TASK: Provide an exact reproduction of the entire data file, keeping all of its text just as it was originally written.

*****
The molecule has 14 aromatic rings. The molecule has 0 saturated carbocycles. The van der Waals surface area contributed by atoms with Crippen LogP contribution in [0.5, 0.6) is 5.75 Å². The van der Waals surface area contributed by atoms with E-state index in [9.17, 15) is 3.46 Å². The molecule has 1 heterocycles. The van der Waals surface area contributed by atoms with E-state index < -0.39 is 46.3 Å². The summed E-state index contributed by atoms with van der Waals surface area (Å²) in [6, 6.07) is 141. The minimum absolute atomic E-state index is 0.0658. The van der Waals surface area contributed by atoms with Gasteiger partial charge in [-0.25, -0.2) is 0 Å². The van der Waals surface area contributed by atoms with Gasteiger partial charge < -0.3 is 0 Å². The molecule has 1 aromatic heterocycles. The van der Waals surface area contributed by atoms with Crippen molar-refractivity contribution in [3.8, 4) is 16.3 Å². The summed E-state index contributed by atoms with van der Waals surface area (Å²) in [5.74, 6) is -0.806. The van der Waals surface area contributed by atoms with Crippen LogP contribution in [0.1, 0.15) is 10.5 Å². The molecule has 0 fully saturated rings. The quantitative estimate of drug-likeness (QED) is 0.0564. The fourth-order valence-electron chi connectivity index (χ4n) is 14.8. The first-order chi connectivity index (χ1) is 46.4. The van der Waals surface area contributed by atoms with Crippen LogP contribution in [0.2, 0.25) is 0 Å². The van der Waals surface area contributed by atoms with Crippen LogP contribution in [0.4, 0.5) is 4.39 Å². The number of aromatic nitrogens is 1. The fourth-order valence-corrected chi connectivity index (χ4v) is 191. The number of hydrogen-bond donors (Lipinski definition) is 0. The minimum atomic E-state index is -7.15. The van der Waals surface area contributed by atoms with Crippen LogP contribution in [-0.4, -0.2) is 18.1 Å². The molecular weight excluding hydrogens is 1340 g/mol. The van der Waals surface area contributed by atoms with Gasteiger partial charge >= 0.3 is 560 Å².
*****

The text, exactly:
The molecule has 14 aromatic rings. The molecule has 0 saturated carbocycles. The van der Waals surface area contributed by atoms with Crippen LogP contribution in [0.5, 0.6) is 5.75 Å². The van der Waals surface area contributed by atoms with E-state index in [9.17, 15) is 3.46 Å². The molecule has 1 heterocycles. The van der Waals surface area contributed by atoms with E-state index < -0.39 is 46.3 Å². The summed E-state index contributed by atoms with van der Waals surface area (Å²) in [6, 6.07) is 141. The minimum absolute atomic E-state index is 0.0658. The van der Waals surface area contributed by atoms with Gasteiger partial charge in [-0.25, -0.2) is 0 Å². The van der Waals surface area contributed by atoms with Gasteiger partial charge < -0.3 is 0 Å². The molecule has 1 aromatic heterocycles. The van der Waals surface area contributed by atoms with Crippen molar-refractivity contribution in [3.8, 4) is 16.3 Å². The summed E-state index contributed by atoms with van der Waals surface area (Å²) in [5.74, 6) is -0.806. The van der Waals surface area contributed by atoms with Crippen LogP contribution in [0.1, 0.15) is 10.5 Å². The molecule has 0 fully saturated rings. The quantitative estimate of drug-likeness (QED) is 0.0564. The fourth-order valence-electron chi connectivity index (χ4n) is 14.8. The first-order chi connectivity index (χ1) is 46.4. The van der Waals surface area contributed by atoms with Crippen LogP contribution in [0.2, 0.25) is 0 Å². The van der Waals surface area contributed by atoms with Crippen LogP contribution in [0.4, 0.5) is 4.39 Å². The number of aromatic nitrogens is 1. The fourth-order valence-corrected chi connectivity index (χ4v) is 191. The number of hydrogen-bond donors (Lipinski definition) is 0. The minimum atomic E-state index is -7.15. The van der Waals surface area contributed by atoms with Crippen LogP contribution in [-0.4, -0.2) is 18.1 Å². The molecular weight excluding hydrogens is 1340 g/mol. The van der Waals surface area contributed by atoms with Gasteiger partial charge >= 0.3 is 560 Å².